UNCLE SAM’S SUMMONS: Veterans Day reminds me of my less-than-heroic career in uniform. There I was, between semesters of postgraduate work at the University of Illinois, when a billet-doux arrived from Uncle Sam.
He wanted my body. I was drafted. It was 1955, after the Korean War and before Vietnam. For some reason, Uncle Sam’s fickle finger missed my twin brother, so I had to represent the family in the Army, defending truth, justice, and the American Way.
I said goodbye to my girlfriend and boarded a train from Chicago to sweltering, dusty Fort Leonard Wood, Missouri, stretched over a godforsaken expanse of ugliness. When we marched, we sang, “I don’t know, but I’ve been told, Fort Leonard Wood’s a goddamn hole.” And it was.
In basic training, I pulled guard duty, standing for hours long into the night on the far boundaries of the base, not that anyone in his right mind would think about trying to get in. I think it was to keep anyone from getting out.
When we did manage to get a pass, it was to the nearby redneck town of Rolla, where we found local toughs fighting in the streets. We decided we’d rather be back in the barracks. Our sergeants made extra money by driving us home to Chicago on weekends, a trip made much longer by frequent stops to fill up on gas and beer.
In class, instructors would throw flashlight batteries at any of us spotted sleeping in class. One night, we had to crawl through an obstacle course, unsure whether the machine gun was firing dummy rounds or real ones over our heads.
One day, when I was out in the field training, I got a message: Report to building so-and-so and meet someone. I changed to a dress uniform and met a man in civvies. In everyone’s life, there comes at least one fork in the road that determines his or her future. This was mine.
We chatted about current world affairs as he tested whether I had any brains left after basic training. I gathered that he was on a recruiting mission for Army intelligence in Washington, D.C. Why me, I wondered? Earlier in basic, I’d run into a former college classmate who was now an officer and probably passed on my name.
So there was my opportunity. Make a good impression, and soon I’d be yanked out of that dust bowl and be off to spy school in D.C. Become an agent in the fight against godless communism, perhaps be sent off to do counterintelligence work in London, Paris, or Rome. Fight off the advances of seductive Soviet women seeking secret documents.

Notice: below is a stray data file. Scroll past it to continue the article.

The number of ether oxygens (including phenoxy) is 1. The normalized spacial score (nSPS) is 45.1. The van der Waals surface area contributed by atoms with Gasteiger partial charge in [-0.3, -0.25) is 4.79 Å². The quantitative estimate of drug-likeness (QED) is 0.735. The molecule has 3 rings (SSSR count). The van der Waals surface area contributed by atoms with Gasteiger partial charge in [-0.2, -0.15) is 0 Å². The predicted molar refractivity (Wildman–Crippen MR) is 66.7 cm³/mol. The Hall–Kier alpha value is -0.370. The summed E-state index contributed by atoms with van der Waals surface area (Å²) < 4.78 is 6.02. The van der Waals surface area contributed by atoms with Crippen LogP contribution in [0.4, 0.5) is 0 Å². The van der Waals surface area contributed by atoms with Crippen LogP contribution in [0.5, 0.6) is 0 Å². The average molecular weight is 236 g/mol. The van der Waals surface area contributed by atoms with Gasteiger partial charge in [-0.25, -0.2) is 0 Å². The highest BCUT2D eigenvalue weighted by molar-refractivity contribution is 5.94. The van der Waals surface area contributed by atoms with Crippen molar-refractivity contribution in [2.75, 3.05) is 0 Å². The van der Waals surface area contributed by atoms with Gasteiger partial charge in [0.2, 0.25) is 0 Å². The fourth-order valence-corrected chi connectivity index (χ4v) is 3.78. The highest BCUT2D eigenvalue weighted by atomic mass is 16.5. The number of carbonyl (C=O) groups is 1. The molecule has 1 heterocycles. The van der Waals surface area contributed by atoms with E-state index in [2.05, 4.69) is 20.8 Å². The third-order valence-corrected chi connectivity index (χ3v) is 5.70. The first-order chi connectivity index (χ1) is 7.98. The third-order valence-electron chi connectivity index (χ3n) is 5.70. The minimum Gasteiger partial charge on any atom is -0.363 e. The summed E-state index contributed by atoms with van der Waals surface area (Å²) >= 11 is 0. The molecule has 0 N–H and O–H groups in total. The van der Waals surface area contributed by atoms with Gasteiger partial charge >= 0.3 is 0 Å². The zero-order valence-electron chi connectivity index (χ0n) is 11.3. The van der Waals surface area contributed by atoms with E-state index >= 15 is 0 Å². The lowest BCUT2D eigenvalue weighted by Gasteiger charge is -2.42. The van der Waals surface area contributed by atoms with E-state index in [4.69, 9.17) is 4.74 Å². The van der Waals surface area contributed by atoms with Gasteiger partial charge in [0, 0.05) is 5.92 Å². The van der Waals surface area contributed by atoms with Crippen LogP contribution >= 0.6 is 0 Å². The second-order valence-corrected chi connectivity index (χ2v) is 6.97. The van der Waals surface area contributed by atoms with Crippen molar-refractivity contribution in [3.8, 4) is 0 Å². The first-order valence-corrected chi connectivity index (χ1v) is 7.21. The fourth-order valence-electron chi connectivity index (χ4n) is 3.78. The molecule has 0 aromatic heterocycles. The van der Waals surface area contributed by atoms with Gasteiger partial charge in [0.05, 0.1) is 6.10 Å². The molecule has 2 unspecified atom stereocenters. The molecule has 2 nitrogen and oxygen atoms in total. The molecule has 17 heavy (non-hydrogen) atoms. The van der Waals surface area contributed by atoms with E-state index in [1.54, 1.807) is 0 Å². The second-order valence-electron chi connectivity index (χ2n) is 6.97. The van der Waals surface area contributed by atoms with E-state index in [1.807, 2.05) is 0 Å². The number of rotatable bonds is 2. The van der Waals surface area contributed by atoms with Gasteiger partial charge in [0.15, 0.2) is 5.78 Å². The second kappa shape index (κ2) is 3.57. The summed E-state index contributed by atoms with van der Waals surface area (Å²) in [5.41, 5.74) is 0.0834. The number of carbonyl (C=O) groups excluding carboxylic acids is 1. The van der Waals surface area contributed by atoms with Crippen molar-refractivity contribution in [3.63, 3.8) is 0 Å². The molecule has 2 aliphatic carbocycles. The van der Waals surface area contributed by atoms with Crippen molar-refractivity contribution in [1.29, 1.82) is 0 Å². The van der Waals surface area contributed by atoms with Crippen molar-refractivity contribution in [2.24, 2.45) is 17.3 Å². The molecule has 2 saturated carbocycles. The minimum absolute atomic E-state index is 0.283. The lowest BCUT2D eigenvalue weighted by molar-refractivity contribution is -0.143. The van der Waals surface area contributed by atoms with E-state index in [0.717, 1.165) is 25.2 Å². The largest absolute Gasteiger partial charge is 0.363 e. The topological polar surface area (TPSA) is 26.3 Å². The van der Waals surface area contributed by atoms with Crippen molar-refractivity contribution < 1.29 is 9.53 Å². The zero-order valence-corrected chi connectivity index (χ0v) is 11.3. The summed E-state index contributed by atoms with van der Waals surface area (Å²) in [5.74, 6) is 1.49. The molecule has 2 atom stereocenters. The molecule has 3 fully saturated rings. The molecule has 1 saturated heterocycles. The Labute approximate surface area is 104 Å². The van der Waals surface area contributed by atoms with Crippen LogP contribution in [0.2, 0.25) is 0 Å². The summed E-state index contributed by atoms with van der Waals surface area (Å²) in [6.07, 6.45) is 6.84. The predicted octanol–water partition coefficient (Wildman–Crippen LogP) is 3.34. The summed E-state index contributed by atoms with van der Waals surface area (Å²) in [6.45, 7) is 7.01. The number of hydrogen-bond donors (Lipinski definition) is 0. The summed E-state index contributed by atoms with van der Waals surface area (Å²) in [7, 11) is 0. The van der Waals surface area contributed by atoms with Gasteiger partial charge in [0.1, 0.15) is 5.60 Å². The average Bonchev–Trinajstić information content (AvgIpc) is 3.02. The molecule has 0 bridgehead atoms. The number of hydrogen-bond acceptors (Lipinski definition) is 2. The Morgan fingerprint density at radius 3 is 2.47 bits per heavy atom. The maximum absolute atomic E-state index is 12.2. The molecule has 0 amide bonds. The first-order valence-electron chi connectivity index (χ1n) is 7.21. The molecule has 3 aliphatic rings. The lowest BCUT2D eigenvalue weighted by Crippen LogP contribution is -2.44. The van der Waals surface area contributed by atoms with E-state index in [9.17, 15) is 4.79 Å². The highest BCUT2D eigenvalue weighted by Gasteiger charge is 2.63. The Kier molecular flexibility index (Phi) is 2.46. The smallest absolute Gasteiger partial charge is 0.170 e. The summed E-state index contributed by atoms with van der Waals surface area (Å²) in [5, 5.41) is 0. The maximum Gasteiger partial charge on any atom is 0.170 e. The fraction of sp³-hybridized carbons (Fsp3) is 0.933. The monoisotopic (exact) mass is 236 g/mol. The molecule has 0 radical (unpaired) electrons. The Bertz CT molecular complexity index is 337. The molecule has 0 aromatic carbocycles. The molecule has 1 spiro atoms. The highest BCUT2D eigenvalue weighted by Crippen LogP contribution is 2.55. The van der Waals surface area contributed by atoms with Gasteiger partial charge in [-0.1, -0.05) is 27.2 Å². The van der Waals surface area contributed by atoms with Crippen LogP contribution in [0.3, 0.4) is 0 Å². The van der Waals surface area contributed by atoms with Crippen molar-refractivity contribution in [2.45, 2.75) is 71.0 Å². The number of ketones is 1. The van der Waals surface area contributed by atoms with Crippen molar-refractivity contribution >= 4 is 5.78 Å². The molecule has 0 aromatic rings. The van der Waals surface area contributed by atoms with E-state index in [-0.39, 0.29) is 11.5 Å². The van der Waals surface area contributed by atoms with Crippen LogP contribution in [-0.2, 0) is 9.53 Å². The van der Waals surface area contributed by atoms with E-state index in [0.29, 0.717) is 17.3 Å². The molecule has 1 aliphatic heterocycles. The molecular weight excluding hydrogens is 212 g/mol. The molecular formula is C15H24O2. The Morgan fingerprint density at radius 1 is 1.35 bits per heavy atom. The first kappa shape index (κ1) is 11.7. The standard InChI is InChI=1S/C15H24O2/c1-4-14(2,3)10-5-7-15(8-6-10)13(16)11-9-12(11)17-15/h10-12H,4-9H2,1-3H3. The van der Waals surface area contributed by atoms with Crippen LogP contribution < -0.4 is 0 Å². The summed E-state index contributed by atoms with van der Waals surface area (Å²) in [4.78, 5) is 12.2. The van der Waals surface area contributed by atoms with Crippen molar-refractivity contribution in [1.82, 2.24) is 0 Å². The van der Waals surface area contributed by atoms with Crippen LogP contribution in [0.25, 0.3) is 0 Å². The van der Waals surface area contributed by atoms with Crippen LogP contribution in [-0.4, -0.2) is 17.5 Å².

Heady stuff, indeed. My mother would be so proud. My brother would be so envious. My ex-girlfriend would beg to join me and help fight off the Red sluts.
I would eventually meet the beautiful daughter of a high State Department diplomat, marry her, have children, and buy a spread out in the country. Make triumphant visits to my friends back in Chicago to regale them with inside stories about the Machiavellian politics of Washington.
All this ran through my head as we talked in that ramshackle building in Missouri. But it was not to be. I began joking, talking of the books I would write about it all, and generally making a damn fool of myself. I left the room and never heard more about my brilliant career in Army intelligence.
Instead, I went to personnel school there at Ft. Leonard Wood. Fall and winter set in. Our unheated barrack was so cold we could slide down the icy center aisle. December and graduation day arrived — along with our orders. It turned out that every class, for years, had been sent to Korea, where the weather was even worse.
When my name was called, I braced for bad news. Instead, the clerk called out, “Panama.”
In a week or so, I was on a troop ship sailing out of New York Harbor, past the Statue of Liberty, in a raging blizzard. The weather gradually warmed, and we spent half-days in San Juan, Puerto Rico, and Guantanamo Bay in pre-Castro Cuba.
Then my new life began in Panama. There, I met my wife-to-be and future mother of my children. Had I not goofed my interview that day, these kids wouldn’t be alive, and I surely wouldn’t have spent a half-century here in Santa Barbara.
I have no regrets, but I can’t help wonder, what if?
PINK MARTINI: No, not an iced drink but a sizzling musical group making its annual visit to the Arlington tonight, November 10, and not to be missed. When founder Thomas Lauderdale needed a singer, he made the inspired move to enlist the sensational China Forbes, a former Harvard classmate. I’ll miss her rendition of my favorite, “Brazil,” since Forbes has been sidelined with throat problems, but guest singer Storm Large promises to be an equal knockout. Thanks to UCSB Arts & Lectures for bringing them. On Sunday, November 13, it’s A Night in Treme, as the Rebirth Brass Band, brassy and a bit rough around the edges like New Orleans itself, sounds off at UCSB’s Campbell Hall at 7 p.m.
Editor’s Note: Our November 10, 2011, print edition of On the Beat misidentified Fort Leonard Wood as being in Montana, not Missouri. Our apologies to Barney Brantingham, who is perfectly aware of where he was based. The mistake was ours.